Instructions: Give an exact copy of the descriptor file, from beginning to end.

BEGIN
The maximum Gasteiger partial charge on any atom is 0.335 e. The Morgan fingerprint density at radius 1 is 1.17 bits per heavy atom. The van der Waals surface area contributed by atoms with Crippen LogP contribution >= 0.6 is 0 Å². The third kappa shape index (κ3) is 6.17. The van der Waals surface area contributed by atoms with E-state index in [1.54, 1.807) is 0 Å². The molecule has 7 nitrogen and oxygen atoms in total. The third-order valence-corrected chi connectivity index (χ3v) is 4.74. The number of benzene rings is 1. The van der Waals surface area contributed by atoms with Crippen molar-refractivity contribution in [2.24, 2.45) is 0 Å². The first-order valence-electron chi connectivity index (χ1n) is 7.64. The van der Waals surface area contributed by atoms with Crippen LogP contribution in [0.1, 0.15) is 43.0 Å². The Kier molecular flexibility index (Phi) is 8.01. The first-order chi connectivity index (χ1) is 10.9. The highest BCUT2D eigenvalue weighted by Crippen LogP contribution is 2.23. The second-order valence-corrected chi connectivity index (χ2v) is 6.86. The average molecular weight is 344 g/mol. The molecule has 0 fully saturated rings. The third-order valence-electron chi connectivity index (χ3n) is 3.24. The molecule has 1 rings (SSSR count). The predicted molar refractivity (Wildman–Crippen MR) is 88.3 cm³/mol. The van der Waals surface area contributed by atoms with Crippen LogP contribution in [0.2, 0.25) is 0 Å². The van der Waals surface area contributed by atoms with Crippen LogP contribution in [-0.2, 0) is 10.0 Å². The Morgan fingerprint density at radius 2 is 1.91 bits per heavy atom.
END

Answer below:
The maximum Gasteiger partial charge on any atom is 0.335 e. The Morgan fingerprint density at radius 1 is 1.17 bits per heavy atom. The van der Waals surface area contributed by atoms with Crippen LogP contribution >= 0.6 is 0 Å². The third kappa shape index (κ3) is 6.17. The van der Waals surface area contributed by atoms with E-state index in [1.54, 1.807) is 0 Å². The molecule has 7 nitrogen and oxygen atoms in total. The third-order valence-corrected chi connectivity index (χ3v) is 4.74. The number of benzene rings is 1. The van der Waals surface area contributed by atoms with Crippen molar-refractivity contribution in [2.24, 2.45) is 0 Å². The first-order valence-electron chi connectivity index (χ1n) is 7.64. The van der Waals surface area contributed by atoms with Crippen LogP contribution in [0.1, 0.15) is 43.0 Å². The Kier molecular flexibility index (Phi) is 8.01. The first-order chi connectivity index (χ1) is 10.9. The highest BCUT2D eigenvalue weighted by Crippen LogP contribution is 2.23. The second-order valence-corrected chi connectivity index (χ2v) is 6.86. The average molecular weight is 344 g/mol. The molecule has 0 fully saturated rings. The third-order valence-electron chi connectivity index (χ3n) is 3.24. The molecule has 1 rings (SSSR count). The predicted molar refractivity (Wildman–Crippen MR) is 88.3 cm³/mol. The van der Waals surface area contributed by atoms with Crippen LogP contribution in [0.2, 0.25) is 0 Å². The van der Waals surface area contributed by atoms with Crippen LogP contribution in [-0.2, 0) is 10.0 Å². The Morgan fingerprint density at radius 2 is 1.91 bits per heavy atom.